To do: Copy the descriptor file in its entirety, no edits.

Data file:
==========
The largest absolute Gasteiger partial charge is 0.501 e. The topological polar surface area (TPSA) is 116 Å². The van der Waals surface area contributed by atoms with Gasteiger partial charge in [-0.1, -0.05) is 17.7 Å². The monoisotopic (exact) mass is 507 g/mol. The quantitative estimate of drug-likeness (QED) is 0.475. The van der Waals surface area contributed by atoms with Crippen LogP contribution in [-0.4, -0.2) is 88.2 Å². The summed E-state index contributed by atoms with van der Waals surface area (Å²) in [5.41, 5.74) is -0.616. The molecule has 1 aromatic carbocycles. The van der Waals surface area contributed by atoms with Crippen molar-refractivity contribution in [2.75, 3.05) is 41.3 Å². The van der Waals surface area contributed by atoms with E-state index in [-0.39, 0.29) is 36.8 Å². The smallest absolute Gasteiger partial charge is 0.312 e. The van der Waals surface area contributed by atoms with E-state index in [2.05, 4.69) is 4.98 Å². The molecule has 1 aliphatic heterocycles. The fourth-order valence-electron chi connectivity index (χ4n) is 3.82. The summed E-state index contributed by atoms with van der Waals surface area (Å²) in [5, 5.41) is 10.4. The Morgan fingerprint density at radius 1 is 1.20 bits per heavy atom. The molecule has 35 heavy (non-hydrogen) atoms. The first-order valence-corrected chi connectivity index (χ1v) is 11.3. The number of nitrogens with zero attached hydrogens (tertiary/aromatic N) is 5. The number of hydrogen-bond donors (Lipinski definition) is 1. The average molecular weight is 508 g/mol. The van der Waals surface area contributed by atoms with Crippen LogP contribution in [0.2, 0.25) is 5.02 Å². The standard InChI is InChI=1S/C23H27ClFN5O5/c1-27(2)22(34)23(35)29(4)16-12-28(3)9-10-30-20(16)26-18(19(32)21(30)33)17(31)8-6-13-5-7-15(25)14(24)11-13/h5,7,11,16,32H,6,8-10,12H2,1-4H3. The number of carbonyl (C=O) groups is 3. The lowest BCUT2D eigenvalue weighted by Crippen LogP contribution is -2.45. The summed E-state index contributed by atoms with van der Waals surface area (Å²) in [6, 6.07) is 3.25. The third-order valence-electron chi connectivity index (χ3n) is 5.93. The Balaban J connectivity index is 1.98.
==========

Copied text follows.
The largest absolute Gasteiger partial charge is 0.501 e. The topological polar surface area (TPSA) is 116 Å². The van der Waals surface area contributed by atoms with Gasteiger partial charge in [-0.1, -0.05) is 17.7 Å². The monoisotopic (exact) mass is 507 g/mol. The quantitative estimate of drug-likeness (QED) is 0.475. The van der Waals surface area contributed by atoms with Crippen LogP contribution in [-0.4, -0.2) is 88.2 Å². The summed E-state index contributed by atoms with van der Waals surface area (Å²) in [5.41, 5.74) is -0.616. The molecule has 1 aromatic carbocycles. The van der Waals surface area contributed by atoms with Crippen molar-refractivity contribution in [2.75, 3.05) is 41.3 Å². The van der Waals surface area contributed by atoms with E-state index in [-0.39, 0.29) is 36.8 Å². The smallest absolute Gasteiger partial charge is 0.312 e. The van der Waals surface area contributed by atoms with E-state index in [2.05, 4.69) is 4.98 Å². The molecule has 1 aliphatic heterocycles. The fourth-order valence-electron chi connectivity index (χ4n) is 3.82. The summed E-state index contributed by atoms with van der Waals surface area (Å²) in [5, 5.41) is 10.4. The Morgan fingerprint density at radius 1 is 1.20 bits per heavy atom. The molecule has 35 heavy (non-hydrogen) atoms. The first-order valence-corrected chi connectivity index (χ1v) is 11.3. The number of nitrogens with zero attached hydrogens (tertiary/aromatic N) is 5. The number of hydrogen-bond donors (Lipinski definition) is 1. The average molecular weight is 508 g/mol. The van der Waals surface area contributed by atoms with Crippen LogP contribution in [0.2, 0.25) is 5.02 Å². The standard InChI is InChI=1S/C23H27ClFN5O5/c1-27(2)22(34)23(35)29(4)16-12-28(3)9-10-30-20(16)26-18(19(32)21(30)33)17(31)8-6-13-5-7-15(25)14(24)11-13/h5,7,11,16,32H,6,8-10,12H2,1-4H3. The number of carbonyl (C=O) groups is 3. The lowest BCUT2D eigenvalue weighted by Crippen LogP contribution is -2.45. The summed E-state index contributed by atoms with van der Waals surface area (Å²) in [6, 6.07) is 3.25. The third-order valence-electron chi connectivity index (χ3n) is 5.93. The Balaban J connectivity index is 1.98.